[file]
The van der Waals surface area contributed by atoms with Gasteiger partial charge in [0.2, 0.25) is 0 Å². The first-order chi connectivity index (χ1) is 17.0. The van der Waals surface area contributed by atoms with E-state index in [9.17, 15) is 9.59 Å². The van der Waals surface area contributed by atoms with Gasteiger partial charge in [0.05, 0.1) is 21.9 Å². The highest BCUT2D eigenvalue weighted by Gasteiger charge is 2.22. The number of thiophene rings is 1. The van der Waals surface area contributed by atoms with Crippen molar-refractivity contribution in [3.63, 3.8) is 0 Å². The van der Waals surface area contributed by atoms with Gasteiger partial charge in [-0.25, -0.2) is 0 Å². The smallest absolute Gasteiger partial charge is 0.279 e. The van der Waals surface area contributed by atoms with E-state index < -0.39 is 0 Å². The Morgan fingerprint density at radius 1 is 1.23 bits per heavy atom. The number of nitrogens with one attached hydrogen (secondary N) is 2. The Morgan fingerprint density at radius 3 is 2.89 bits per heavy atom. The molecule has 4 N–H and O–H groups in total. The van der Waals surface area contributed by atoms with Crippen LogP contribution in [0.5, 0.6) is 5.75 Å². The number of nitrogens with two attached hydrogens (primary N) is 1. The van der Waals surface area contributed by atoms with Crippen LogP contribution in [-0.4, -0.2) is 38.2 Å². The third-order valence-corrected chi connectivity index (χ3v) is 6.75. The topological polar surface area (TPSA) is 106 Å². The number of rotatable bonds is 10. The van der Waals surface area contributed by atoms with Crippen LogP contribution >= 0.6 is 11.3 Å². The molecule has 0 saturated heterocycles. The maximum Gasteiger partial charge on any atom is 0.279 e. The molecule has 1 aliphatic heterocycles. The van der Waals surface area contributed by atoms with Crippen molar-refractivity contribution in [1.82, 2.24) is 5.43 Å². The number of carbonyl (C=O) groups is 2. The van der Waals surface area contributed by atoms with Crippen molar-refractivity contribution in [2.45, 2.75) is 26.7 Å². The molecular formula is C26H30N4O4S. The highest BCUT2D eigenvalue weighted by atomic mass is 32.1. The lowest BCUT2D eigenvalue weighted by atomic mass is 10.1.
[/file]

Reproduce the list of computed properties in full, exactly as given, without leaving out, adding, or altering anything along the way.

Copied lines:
The van der Waals surface area contributed by atoms with Gasteiger partial charge in [0.2, 0.25) is 0 Å². The first-order chi connectivity index (χ1) is 17.0. The van der Waals surface area contributed by atoms with E-state index in [9.17, 15) is 9.59 Å². The van der Waals surface area contributed by atoms with Gasteiger partial charge in [0.05, 0.1) is 21.9 Å². The highest BCUT2D eigenvalue weighted by Gasteiger charge is 2.22. The number of thiophene rings is 1. The van der Waals surface area contributed by atoms with Crippen molar-refractivity contribution in [3.63, 3.8) is 0 Å². The van der Waals surface area contributed by atoms with Gasteiger partial charge in [-0.25, -0.2) is 0 Å². The smallest absolute Gasteiger partial charge is 0.279 e. The van der Waals surface area contributed by atoms with E-state index < -0.39 is 0 Å². The Morgan fingerprint density at radius 1 is 1.23 bits per heavy atom. The number of nitrogens with one attached hydrogen (secondary N) is 2. The Morgan fingerprint density at radius 3 is 2.89 bits per heavy atom. The molecule has 4 N–H and O–H groups in total. The van der Waals surface area contributed by atoms with Crippen LogP contribution in [0.5, 0.6) is 5.75 Å². The number of nitrogens with two attached hydrogens (primary N) is 1. The van der Waals surface area contributed by atoms with Crippen LogP contribution in [-0.4, -0.2) is 38.2 Å². The third-order valence-corrected chi connectivity index (χ3v) is 6.75. The topological polar surface area (TPSA) is 106 Å². The number of rotatable bonds is 10. The van der Waals surface area contributed by atoms with Crippen LogP contribution >= 0.6 is 11.3 Å². The molecule has 0 saturated heterocycles. The maximum Gasteiger partial charge on any atom is 0.279 e. The molecule has 1 aliphatic heterocycles. The van der Waals surface area contributed by atoms with Crippen molar-refractivity contribution in [1.82, 2.24) is 5.43 Å². The number of carbonyl (C=O) groups is 2. The van der Waals surface area contributed by atoms with Crippen molar-refractivity contribution in [2.45, 2.75) is 26.7 Å². The molecular formula is C26H30N4O4S. The highest BCUT2D eigenvalue weighted by atomic mass is 32.1. The lowest BCUT2D eigenvalue weighted by atomic mass is 10.1.